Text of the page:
Referring now to FIG. 26 in combination with FIG. 1, to download a file the user selects the “File” button 2610; this allows the user to browse the computer to retrieve a stored binary file. The target I/O node 200 is selected by moving the slide bar 2611 to the desired node with the mouse control of PC 110. Next, the user selects the communications port of PC 110 to which the RS-232 serial connector is connected to. The user may simply slide bar 2612 from left to right. Typically COM1 will be used. Next the user must choose whether the node is blank or active. This can be determined by examining the end of the node when it is powered with 12 VDC. If first indicator 122 is flashing, then it is an active node. If first indicator 122 is illuminated but not flashing, then it is a blank node. Next the user may click the download button 2614 to begin downloading the data to the node. During the download, first indicator 122 should be illuminated without flashing (i.e., “on solid”), even if it was initially flashing. Also, a second indicator 124 next to indicator 122 should be illuminated but not flashing, indicating that the node is receiving data over its comm port. When the status bar 2616 indicates that the download is nearly complete, first indicator 122 is observed; it should pulse a few times to indicate the end of the download procedure. If indicator 122 does not pulse, the node may not have properly received all the data and the downloading procedure should be repeated.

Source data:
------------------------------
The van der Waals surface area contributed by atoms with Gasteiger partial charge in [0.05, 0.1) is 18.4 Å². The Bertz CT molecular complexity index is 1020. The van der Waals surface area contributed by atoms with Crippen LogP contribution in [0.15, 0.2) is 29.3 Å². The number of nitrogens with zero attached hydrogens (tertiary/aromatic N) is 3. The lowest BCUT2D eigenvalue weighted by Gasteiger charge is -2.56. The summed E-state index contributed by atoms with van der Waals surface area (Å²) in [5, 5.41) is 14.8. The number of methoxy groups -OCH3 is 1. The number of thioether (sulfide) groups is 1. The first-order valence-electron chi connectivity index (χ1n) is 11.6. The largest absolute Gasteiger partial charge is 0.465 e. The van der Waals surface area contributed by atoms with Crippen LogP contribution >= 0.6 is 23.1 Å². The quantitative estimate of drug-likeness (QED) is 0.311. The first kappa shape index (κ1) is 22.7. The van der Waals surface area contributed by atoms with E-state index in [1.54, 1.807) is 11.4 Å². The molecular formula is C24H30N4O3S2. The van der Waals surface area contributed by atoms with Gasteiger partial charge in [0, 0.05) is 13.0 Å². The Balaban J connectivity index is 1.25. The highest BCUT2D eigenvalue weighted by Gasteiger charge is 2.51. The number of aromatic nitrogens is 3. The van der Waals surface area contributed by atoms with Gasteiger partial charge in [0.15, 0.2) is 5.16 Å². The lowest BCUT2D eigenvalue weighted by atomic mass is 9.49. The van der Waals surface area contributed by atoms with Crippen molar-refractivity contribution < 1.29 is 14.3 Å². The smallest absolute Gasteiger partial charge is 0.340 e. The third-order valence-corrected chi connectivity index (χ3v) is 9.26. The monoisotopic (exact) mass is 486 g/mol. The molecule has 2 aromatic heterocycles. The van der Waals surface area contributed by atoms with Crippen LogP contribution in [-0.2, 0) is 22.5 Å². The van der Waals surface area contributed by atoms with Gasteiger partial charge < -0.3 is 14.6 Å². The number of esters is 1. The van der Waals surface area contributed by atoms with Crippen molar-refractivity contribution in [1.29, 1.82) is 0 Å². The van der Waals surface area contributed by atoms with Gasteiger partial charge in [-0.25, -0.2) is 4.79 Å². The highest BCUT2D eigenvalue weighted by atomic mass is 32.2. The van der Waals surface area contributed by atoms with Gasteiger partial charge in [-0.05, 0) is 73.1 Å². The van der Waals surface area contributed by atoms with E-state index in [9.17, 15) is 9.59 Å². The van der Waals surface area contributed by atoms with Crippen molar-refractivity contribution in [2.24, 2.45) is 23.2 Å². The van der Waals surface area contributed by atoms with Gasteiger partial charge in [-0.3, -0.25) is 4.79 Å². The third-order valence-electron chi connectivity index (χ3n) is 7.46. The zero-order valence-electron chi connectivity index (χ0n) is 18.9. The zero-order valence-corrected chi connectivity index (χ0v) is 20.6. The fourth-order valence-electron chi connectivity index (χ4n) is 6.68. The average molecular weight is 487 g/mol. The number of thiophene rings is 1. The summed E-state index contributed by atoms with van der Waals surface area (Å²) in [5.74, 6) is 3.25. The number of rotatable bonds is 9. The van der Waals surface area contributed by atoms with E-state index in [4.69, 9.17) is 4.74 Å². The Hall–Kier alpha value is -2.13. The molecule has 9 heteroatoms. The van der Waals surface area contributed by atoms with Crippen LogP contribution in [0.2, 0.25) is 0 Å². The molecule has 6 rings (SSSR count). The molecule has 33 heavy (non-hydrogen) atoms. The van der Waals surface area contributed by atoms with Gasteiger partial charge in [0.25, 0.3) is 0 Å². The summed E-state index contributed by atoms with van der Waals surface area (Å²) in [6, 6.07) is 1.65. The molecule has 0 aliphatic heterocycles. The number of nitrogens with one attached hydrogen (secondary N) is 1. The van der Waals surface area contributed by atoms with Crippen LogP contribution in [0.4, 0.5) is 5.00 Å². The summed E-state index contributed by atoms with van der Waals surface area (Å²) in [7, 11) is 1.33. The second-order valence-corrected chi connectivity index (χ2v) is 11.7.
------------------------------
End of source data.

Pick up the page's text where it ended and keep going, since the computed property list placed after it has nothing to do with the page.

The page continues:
C. Programmable Switching System
This section provides additional details relating to the programmable switching system discussed in the “Hardware Environment” section, above.
The general arrangement of a programmable switching system 2710 according to an embodiment of the present invention is shown in FIG. 27. One skilled in the art will recognize that programmable switching system 2710 is an alternate embodiment of vehicle network 120 (see FIG. 1). Programmable switching system 2710 comprises a display node 2734, which one skilled in the art will further recognize as an alternate embodiment of display node 400 (see FIG. 1). Programmable switching system 2710 further comprises at least one I/O node 200.
1. Display Node
Display node 2734 comprises a control portion 2712 electrically coupled to at least one button 2714 and a visual display 2716. Control portion 2712 is also electrically coupled to a data bus 118.